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by Kayla Guthrie
A dark-haired witch in metallic body paint and crotchless panties climbs into a dungeon to the sounds of eerie minimal music. The camera jump-cuts demonically as she slicks up a wooden dildo with blood-red paint, her blackened teeth grinning. She stands before an altar, and her eyeballs roll upward as she finger-paints a primal design on the wall, reminiscent of artist Ana Mendieta's classic piece, Body Tracks (1974). Suddenly, the doorbell rings: pizza delivery.

It’s the mid-point of just one in a series of sex scenes -- funny, arty, astonishing, harrowing, intense -- that make up Community Action Center (CAC), the new film installation by A.L. Steiner and A.K. Burns currently on view at Taxter & Spengemann’s new space on West 18th Street in Chelsea. The film’s soundtrack opens with famed gender-queer performer Justin Bond reading a narrative by Jack Smith, creator of the legendary Flaming Creatures (1963). Meanwhile, on screen is a half-clothed, mixed-gender orgy of paint-smearing and fruit-squashing, like a 21st-century update of Carolee Schneemann's Meat Joy (1964), or a Paul McCarthy set invaded by giddy flower children.

The liberated vibe is familiar from co-creator A.L. Steiner’s photocollage work, such as the wall-sized Angry, Articulate, Inevitable (2010) in "Greater New York" at MoMA PS1, an agglomeration of what looks like production stills from some endless lesbian road film. A rising art star known for her relentlessly affirmative take on queer desire, Steiner has been involved with art party band Chicks on Speed and helped found several collective projects, including Ridykeulous, a curatorial group, and the activist group W.A.G.E. (Working Artists and the Greater Economy).

Burns, for her part, is a recent Bard MFA who makes blunt, formalist works pairing tough materials with suggestively political titles, like Fuck Me Boots (2009): a sculpture of a large stick extending out of a block of poured cement, containing a pair of half-buried shoes. Having exhibited at Larissa Goldston Gallery, and at Leo Koenig in affiliation with Ridykeulous, she’s also a W.A.G.E. co-founder and active participant in the collective LTTR.

Their Taxter & Spengemann collaboration is presented in a temporary theater set up behind ruffled black faux-leather curtains, and clocks in at a symbolic 69 minutes. Graphic and dreamlike, CAC is largely free of dialogue -- groans, murmurs and butt-slaps notwithstanding. The artists play up the porn pantomime of nods and smoldering glances, as in one scene where a cross-dressing leather daddy cruises a svelte blue collar femme with a tool belt and a pony tail.

While CAC toys with taboos familiar from mainstream adult movies -- gender reversals, say, or race, age and body size differences -- it retains a convincingly erotic core. This isn’t a head game played "about" pornography. It’s a steamy, full-on queer skin flick.

CAC seethes with the hidden iconography of the lesbian-feminist underground. It’s visible in the cut-and-paste zine esthetic of the exhibition booklet, the onscreen cameo by poet and cult figure Eileen Myles, and the lovingly selected soundtrack, which ranges from neo-New York bands MEN and Light Asylum to all-girl Brit group Electrelane. In a statement, the artists describe the piece as "a small archive of an intergenerational community built on collaboration, friendship, sex and art." It’s inclusive, but also clubbish, exclusive.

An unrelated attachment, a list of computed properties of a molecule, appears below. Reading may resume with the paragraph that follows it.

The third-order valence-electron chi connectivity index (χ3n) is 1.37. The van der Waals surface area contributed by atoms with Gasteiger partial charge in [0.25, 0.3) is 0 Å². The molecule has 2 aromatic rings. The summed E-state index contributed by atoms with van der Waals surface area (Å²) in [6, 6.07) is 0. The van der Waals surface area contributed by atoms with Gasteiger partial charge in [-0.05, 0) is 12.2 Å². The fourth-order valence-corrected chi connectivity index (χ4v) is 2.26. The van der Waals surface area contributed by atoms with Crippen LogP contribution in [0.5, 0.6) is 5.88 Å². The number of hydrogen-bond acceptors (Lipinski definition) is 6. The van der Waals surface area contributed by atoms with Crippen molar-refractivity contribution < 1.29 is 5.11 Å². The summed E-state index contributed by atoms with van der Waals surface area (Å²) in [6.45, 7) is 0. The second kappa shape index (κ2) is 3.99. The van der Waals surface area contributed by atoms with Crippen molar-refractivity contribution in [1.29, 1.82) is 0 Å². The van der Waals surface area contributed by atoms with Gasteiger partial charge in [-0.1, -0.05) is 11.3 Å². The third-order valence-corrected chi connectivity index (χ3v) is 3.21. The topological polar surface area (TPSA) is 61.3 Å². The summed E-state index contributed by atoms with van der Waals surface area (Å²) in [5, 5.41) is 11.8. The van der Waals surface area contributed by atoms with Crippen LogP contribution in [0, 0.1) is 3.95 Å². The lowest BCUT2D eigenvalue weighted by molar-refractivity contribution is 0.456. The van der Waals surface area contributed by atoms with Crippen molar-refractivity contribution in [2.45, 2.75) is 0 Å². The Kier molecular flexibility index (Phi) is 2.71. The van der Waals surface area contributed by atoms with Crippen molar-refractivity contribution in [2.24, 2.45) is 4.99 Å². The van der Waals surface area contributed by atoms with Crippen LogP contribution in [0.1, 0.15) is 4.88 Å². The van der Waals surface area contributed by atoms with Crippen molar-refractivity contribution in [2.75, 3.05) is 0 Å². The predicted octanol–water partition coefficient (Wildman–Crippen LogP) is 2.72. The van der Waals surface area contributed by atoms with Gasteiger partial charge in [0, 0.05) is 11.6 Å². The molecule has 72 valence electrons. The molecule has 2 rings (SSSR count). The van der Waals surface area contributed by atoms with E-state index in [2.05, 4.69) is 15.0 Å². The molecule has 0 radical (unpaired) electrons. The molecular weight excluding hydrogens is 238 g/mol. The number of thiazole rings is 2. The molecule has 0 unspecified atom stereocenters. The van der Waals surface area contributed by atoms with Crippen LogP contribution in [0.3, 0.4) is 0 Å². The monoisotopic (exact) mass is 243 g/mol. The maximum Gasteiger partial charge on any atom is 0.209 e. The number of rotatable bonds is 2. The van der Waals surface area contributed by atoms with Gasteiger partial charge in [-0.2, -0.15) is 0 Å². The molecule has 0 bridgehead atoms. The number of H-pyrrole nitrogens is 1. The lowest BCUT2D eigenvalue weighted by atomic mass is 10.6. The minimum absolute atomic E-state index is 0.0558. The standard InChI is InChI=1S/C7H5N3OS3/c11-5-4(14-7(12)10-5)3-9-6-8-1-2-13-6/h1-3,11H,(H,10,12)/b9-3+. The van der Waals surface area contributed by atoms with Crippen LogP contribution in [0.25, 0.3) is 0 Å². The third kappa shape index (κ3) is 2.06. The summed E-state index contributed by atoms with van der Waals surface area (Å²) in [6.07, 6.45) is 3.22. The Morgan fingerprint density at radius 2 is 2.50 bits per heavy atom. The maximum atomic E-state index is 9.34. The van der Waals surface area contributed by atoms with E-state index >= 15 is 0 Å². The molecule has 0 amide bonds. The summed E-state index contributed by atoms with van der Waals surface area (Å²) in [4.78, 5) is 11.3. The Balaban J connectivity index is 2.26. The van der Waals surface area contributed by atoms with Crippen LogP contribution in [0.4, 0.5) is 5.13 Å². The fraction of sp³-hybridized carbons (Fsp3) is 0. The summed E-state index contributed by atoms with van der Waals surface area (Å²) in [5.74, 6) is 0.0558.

This sort of esthetic-documentary function has precedents in historical works ranging from Andre Breton's semi-autobiographical novel Nadja, to Richard Kern's You Killed Me First, starring avatars like David Wojnarowicz and Lung Leg. In addition to their artistic qualities, works like these document a moment and preserve a social history, casting their participants in a heightened fantasy environment that exposes their ideal of real-life personal liberation.

If art is a form of exposure, Burns and Steiner are willing to go all the way. CAC’s actors all have official porn-star names, and that is how their credits appear, though insiders might spot the filmmakers themselves in explicit roles: one as "Jacques Strap" (or is that "Pansy Hanks"?) in a torrid make-out and spanking session, and the other as "Juggz" in the closing scene, wearing a sheer black bodysuit and sunglasses, filmed from inside a car through the windshield, which she hoses down and suds up with her gigantic bare breasts.

At the end of the screening on opening night, Steiner jumped to the front of the room and pulled those breasts out of the leather halter top she was wearing, wagging them to raucous applause as she thanked everyone, "for coming."

The project title -- Community Action Center -- suggests "action," in a double sense: "gettin’ some action," but also as old-fashioned grassroots advocacy. While the artists are offering up their brand of personal liberation for public consumption in the gallery, CAC’s status as art seems to come second to its purpose as a beacon to the like-minded. Burns and Steiner affirm their community by re-enacting some radical sex acts that partially define it, exhibiting their sexuality front and center, proudly.

"A.K. Burns and A.L. Steiner, Community Action Center," Sept. 18-Oct. 16, 2010, at Taxter & Spengemann, 459 West 18th Street, New York, N.Y. 10011

KAYLA GUTHRIE is a writer and musician in New York.